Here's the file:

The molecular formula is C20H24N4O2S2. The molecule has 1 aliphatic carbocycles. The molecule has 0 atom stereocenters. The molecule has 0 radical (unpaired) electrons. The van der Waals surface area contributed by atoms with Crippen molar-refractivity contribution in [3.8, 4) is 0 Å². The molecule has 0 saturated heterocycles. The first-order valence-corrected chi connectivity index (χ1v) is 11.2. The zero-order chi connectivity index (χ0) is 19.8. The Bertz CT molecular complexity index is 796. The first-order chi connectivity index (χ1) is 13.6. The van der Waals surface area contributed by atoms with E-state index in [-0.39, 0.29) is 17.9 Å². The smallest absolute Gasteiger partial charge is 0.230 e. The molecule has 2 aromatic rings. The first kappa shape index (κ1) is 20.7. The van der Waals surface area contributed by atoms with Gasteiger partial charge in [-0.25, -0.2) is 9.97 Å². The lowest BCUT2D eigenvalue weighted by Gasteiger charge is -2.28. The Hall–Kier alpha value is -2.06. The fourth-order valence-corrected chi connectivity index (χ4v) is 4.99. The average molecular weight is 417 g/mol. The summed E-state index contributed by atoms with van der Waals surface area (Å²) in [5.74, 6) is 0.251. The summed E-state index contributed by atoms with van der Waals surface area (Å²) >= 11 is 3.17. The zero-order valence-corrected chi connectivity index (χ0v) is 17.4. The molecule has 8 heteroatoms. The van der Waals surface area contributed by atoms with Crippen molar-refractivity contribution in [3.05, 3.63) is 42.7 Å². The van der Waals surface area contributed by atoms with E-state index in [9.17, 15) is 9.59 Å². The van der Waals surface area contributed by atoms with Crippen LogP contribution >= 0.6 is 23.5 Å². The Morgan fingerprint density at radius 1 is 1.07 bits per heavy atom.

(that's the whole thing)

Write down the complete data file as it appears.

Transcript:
The molecular formula is C20H24N4O2S2. The molecule has 1 aliphatic carbocycles. The molecule has 0 atom stereocenters. The molecule has 0 radical (unpaired) electrons. The van der Waals surface area contributed by atoms with Crippen molar-refractivity contribution in [3.8, 4) is 0 Å². The molecule has 0 saturated heterocycles. The first-order valence-corrected chi connectivity index (χ1v) is 11.2. The zero-order chi connectivity index (χ0) is 19.8. The Bertz CT molecular complexity index is 796. The first-order chi connectivity index (χ1) is 13.6. The van der Waals surface area contributed by atoms with E-state index in [-0.39, 0.29) is 17.9 Å². The smallest absolute Gasteiger partial charge is 0.230 e. The molecule has 2 aromatic rings. The first kappa shape index (κ1) is 20.7. The van der Waals surface area contributed by atoms with Gasteiger partial charge in [-0.25, -0.2) is 9.97 Å². The lowest BCUT2D eigenvalue weighted by Gasteiger charge is -2.28. The Hall–Kier alpha value is -2.06. The fourth-order valence-corrected chi connectivity index (χ4v) is 4.99. The average molecular weight is 417 g/mol. The summed E-state index contributed by atoms with van der Waals surface area (Å²) in [5.74, 6) is 0.251. The summed E-state index contributed by atoms with van der Waals surface area (Å²) >= 11 is 3.17. The zero-order valence-corrected chi connectivity index (χ0v) is 17.4. The molecule has 8 heteroatoms. The van der Waals surface area contributed by atoms with Crippen molar-refractivity contribution in [3.05, 3.63) is 42.7 Å². The van der Waals surface area contributed by atoms with E-state index in [9.17, 15) is 9.59 Å². The van der Waals surface area contributed by atoms with Crippen LogP contribution >= 0.6 is 23.5 Å². The Morgan fingerprint density at radius 1 is 1.07 bits per heavy atom.